Your clothes are clean. You know the baby hasn't wiped his nose on you or been sick on you. How do you look so good? How is it that you seem to be absolutely nailing parenting, and I feel like I am drowning every day.

Fast forward to this baby. Whilst I still feel similar, I still feel like I'm drowning most days, that's because I have this baby and a 2 year old. I can assure you it is the two year old who creates the most work.

This baby is completely different to my first. She's really very easy by comparison. I don't feel stressed with her, maybe that's a bit of parenting experience as well because she's my second, but this baby is very, very different. All babies are so different.

Or different, so if you're the one sitting there thinking ‘Oh my God, how is she looking so good’?

What do you what does she mean when she says this is easy? Does this mean that I am blumming terrible at this because everyone else is finding it easy?

It doesn't mean you're terrible at it, if that's how you're feeling, it's probably that you've got a really hard work baby. I've had one of each. They definitely exist.

To round up.


Not everyone chooses cloth from the very beginning. You don't have to. You don't need to. You can do if you want to. It's entirely up to you. If you never want to buy a disposable, that's absolutely fine.

If you want to use a bit of both, see how you get on. That's absolutely fine. If you decide that cloth nappies actually aren't for you, that's absolutely fine to. Do whatever you need to do, do what feels right for you.

And honestly, do what your gut tells you because if you decide you're going to cloth and then decide a few months later that you don't want to do it anymore. It's going to make you miserable if you try and carry on.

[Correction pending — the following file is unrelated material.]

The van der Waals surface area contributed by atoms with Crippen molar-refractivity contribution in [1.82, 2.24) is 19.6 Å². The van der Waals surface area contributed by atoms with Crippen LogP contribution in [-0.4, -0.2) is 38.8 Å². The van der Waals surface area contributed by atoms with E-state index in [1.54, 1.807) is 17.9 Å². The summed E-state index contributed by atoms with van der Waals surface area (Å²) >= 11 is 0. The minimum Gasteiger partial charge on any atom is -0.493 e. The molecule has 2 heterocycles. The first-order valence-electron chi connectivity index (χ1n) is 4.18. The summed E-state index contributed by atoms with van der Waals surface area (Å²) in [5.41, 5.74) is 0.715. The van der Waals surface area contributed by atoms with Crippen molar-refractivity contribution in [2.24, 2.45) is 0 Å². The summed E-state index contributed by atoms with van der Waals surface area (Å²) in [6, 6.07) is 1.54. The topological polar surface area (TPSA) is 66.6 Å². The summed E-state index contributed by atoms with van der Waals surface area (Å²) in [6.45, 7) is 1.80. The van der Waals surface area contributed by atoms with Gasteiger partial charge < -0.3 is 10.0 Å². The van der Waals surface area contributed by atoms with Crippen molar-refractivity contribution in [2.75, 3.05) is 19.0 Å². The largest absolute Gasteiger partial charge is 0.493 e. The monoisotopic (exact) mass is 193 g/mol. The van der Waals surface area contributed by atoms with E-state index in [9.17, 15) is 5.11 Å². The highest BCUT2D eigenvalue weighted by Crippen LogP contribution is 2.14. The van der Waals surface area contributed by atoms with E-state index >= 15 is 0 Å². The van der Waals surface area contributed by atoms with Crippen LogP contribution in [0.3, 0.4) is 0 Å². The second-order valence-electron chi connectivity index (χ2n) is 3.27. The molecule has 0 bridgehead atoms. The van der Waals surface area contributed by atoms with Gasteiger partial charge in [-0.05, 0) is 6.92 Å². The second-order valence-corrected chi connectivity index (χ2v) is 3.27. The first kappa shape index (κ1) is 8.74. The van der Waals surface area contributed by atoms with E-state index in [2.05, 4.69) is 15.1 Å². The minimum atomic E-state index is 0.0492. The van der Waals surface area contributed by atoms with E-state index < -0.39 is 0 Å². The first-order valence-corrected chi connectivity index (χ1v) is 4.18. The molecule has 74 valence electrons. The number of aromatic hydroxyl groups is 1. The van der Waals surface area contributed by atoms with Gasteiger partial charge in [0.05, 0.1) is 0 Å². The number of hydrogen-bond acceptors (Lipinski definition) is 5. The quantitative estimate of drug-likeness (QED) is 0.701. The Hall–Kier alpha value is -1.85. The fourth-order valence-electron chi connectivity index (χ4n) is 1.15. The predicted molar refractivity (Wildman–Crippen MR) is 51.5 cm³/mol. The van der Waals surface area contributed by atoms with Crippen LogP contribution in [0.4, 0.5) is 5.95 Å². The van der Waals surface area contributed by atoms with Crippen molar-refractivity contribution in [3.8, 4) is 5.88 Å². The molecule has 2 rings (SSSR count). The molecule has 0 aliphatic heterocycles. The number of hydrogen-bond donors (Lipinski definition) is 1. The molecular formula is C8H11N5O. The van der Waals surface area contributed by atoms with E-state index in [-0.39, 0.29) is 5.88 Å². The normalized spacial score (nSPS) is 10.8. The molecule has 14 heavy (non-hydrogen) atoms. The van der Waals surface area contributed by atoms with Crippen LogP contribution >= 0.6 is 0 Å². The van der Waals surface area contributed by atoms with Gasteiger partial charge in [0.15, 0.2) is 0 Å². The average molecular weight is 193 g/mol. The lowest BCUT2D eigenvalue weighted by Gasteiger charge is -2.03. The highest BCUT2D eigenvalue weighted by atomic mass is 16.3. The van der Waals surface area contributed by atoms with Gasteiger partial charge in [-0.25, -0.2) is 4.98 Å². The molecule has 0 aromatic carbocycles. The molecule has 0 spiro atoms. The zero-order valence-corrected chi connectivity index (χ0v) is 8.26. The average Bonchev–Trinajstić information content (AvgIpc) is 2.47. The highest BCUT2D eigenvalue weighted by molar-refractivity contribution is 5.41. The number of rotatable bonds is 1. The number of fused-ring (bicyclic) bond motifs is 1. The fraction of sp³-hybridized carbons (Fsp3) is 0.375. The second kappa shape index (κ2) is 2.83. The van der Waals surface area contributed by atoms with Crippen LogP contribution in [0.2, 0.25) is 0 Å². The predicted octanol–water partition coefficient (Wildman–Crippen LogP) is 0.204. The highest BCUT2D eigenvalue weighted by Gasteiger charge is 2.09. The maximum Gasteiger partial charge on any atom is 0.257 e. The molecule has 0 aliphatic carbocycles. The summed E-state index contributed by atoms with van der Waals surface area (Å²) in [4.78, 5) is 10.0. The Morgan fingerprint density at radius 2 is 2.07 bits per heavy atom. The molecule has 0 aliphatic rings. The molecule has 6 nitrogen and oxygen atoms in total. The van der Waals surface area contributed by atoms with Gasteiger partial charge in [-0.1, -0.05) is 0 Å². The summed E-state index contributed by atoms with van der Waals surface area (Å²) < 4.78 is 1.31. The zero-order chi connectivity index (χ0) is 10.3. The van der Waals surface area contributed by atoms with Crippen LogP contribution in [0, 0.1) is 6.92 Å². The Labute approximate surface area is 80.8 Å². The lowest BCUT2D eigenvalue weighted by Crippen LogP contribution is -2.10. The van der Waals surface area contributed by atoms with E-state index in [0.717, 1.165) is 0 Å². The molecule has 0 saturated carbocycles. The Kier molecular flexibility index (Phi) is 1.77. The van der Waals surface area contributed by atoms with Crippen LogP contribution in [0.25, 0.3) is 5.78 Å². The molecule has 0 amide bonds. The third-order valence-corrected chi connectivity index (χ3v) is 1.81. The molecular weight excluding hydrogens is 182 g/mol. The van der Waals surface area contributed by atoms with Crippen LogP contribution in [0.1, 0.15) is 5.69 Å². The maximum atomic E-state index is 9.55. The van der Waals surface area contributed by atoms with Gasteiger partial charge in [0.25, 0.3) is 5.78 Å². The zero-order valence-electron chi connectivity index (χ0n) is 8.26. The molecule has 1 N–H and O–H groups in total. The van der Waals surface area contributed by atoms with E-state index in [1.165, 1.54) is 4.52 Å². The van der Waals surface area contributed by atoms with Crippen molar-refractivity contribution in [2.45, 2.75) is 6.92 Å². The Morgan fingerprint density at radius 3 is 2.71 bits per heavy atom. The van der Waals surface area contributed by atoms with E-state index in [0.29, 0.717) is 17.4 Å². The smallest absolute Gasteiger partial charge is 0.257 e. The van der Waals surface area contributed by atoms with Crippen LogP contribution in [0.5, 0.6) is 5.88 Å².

Let it go. Just let it go. You could write a song about that couldn't you?

Yeah, just let it go. You need to have a bit of love for what you're doing, and if you don't loving it, then it's not going to bring you any joy. It's going to make you miserable. Let them go.

But similarly, you know if you're here or listening to this, you're obviously interested in using cloth nappies, so give them a go. At least give them a chance.

They are brilliant. They are more brilliant than disposables in many, many ways. Disposables have their place too, and it's fine. Whichever you want to do, do it.

So I've just done this full podcast episode without my equipment because I left it all upstairs and the baby is asleep on my chest. I don't know if you could just hear that, but she's just started to stir and rubbing her face on my chest now. But I thought, as I'm nap trapped, I'll take the opportunity to try and record this because I thought it was really important to try and record something about using cloth on a newborn whilst it was still fresh for me, whilst my baby was still almost a newborn.

But that's it, really. That's all I wanted to say about newborn nappies. Newborns are quite hard to cloth. If you want to leave it until a bit older, do that. That's OK. If you want to have a go, do that too.

But with a little snore from my little baby, all that's left me to say is thank you for listening to The Cloth Nappy Podcast.